Below, please find two unique sukkot, and the fascinating stories of their creation. They can be used to integrate Israel, Judaism, and storytelling into your Sukkot gatherings.
"There's something awesome about building things. Not only awesome in the 'cool sense' of the word, but awesome in all of its religious splendor." – Rabbi Josh Feigelson in "An Act of Creating: Toys, Sukkot and Grandpa Hymie"
At the Israel Museum in Jerusalem, you will find two sukkot (plural of sukkah): one life-sized and one miniature.
- What constitutes a sukkah?
- In what ways can you get creative with your sukkot?
- Is there a sukkah that has remained in your memory?
Sukkah 1: The Deller Family
In the 1930s, before the Nazis took power, the Deller family would construct a wood sukkah in their courtyard. In 1935, the sukkah was smuggled out of Germany and delivered to the Bezalel Museum in Jerusalem. Vibrant, detailed paintings of Jerusalem and the Western Wall make up the center wall of the sukkah. Along the other walls are pictures of German villages and landscapes, Jews from that period, and depictions of the Jewish holidays copied from an 1800s prayer book. More about this sukkah here.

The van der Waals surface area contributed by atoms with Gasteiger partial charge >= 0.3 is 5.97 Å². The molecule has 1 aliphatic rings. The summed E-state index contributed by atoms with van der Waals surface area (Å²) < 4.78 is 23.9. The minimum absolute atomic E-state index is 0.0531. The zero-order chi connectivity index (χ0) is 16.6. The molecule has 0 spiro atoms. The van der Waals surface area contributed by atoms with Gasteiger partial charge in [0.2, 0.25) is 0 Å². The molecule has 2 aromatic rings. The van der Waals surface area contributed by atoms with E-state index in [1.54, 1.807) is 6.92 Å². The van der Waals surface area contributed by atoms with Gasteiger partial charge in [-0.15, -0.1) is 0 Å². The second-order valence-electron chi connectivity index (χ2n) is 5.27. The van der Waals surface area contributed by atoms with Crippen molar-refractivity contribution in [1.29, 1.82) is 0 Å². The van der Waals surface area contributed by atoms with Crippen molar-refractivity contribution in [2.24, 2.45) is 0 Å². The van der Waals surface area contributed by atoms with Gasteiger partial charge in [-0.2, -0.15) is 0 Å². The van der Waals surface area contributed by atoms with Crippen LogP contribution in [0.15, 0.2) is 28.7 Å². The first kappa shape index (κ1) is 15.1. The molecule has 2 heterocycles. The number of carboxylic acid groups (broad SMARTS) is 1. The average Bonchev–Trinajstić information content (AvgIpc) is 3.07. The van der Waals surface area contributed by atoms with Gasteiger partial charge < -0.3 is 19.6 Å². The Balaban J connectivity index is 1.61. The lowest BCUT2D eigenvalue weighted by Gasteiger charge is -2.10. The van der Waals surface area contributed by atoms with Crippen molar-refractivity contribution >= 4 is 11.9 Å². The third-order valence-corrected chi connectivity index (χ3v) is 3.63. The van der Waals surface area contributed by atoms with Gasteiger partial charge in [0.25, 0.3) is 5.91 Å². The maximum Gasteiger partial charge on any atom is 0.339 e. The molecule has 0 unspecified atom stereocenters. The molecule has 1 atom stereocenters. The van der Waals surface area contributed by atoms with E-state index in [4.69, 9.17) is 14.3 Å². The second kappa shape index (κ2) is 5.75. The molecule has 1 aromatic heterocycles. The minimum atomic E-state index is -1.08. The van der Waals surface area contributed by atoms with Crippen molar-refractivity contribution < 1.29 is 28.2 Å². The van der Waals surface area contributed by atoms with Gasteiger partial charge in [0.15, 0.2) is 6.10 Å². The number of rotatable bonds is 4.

- Who was this family? What was their connection to Israel?
- What did they talk about in the sukkah? Why decorate the sukkah the way they did?
- What did the sukkah come to symbolize for them throughout the course of the 1930s?
- What do you think their relationship with Israel was? What was their story?
Sukkah 2: Rosa Freudenthal
A few feet away from the Deller Family sukkah is a miniature, cardboard sukkah built by the children of the Rosa Freudenthal toy workshop. Freudenthal taught children how to build this sukkah (and other toys) in order to teach them about the commandments and Jewish concepts in enjoyable ways.
- Who were these kids?
- What do you think Sukkot meant to them?
- What did they talk about while building toys? What do you think they learned?
- What was their connection to Israel? What was their story?
- Use everyday items to construct miniature sukkot. What are the sukkot built out of? Why were those materials used? (For inspiration, check out: 1. Hanoch Piven's work 2. Sukkot Treasure Hunt – a book about collecting sukkah items around Israel.)
- Build a miniature sukkah out of items that come from Israel (e.g. a sukkah made completely out of Bamba.) Have your kids share what they created!